BOSTON On Tuesday night, the four candidates for governor debated in Boston. Education, immigration and taxes were some of the issues the candidates discussed.
Six weeks before the election, a new poll suggests most people in Massachusetts believe the state is headed in the wrong direction, but Gov. Deval Patrick still holds a narrow lead. Tuesday’s debate was an opportunity for Republican Charles Baker to change the dynamic of the race. But halfway through the debate, state Treasurer Timothy Cahill got in the way.
“Charlie, you’ve been running ads in the last couple of weeks in which you say the governor and I have been raising taxes, which you know is a lie. I’ve had nothing to do with a tax increase, never voted on a tax increase or signed a tax increase in the eight years I’ve been at the State House,” Cahill said.
“People in the public sector do pay for their own pensions, Charlie, and not all of us are going to retire as millionaires, as you will.”
Baker defended himself.
“When the governor was spending rainy day-fund money before it started to rain, you didn’t say anything about that,” Baker responded.
Actually, though, Cahill did speak out against Patrick’s use of the rainy day fund.
“You’re still lying, Charlie. You’re still lying about the record that I have as treasurer,” Cahill said.
For much of the debate, the two angry challengers argued while the governor looked composed and Green-Rainbow candidate Jill Stein looked on.
Baker came back at Cahill.
“How can you not talk about reforms like capping the amount of money that people can earn on their pension at $90,000, raising the retirement age from something like 55 to something more like 60, given that many people in the private sector will be working well into their 70s in many cases?” Baker said.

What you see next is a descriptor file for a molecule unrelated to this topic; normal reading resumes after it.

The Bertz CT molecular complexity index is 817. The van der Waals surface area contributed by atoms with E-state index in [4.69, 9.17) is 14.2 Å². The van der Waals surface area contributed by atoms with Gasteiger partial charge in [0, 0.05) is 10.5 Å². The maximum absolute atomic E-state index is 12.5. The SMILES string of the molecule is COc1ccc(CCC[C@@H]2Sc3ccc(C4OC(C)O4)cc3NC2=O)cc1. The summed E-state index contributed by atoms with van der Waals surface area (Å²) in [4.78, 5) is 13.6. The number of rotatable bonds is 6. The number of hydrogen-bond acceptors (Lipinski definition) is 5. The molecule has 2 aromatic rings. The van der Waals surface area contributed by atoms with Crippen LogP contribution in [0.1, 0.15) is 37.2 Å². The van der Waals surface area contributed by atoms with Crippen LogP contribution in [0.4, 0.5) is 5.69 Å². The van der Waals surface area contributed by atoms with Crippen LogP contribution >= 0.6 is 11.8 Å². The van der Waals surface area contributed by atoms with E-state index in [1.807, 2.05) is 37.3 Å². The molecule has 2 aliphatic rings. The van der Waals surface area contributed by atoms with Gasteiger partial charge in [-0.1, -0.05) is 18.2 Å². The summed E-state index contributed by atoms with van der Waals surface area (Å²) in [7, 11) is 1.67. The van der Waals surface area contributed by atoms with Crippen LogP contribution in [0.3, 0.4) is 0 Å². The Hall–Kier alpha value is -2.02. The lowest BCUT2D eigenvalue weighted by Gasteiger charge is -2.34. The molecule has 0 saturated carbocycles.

Cahill replied, “People in the public sector do pay for their own pensions, Charlie, and not all of us are going to retire as millionaires, as you will.”
This was the sixth debate so far in the race, but it was the most widely broadcast, on two radio and four television stations.
At times, Baker challenged the man he has to beat.
“There are 6,000 state employees who make more than $100,000 a year. The state’s approved more than $1 million in pay raises over that period of time. The people of Massachusetts have been hurting over the course of the past four years,” Baker said.
Baker asked the governor whether the state has made the same sacrifices its residents have made.
“I see government as about helping people, not kicking them to the curb when the times are tough, and I don’t see the budget as a math problem. I see the faces behind those line items, and I think that is a difference that I bring to this role than I believe you would,” Patrick said.
At that point, Baker bit his lip. Patrick looked like a governor still ahead in the race, poised and comfortable. Throughout the debate, he maintained command.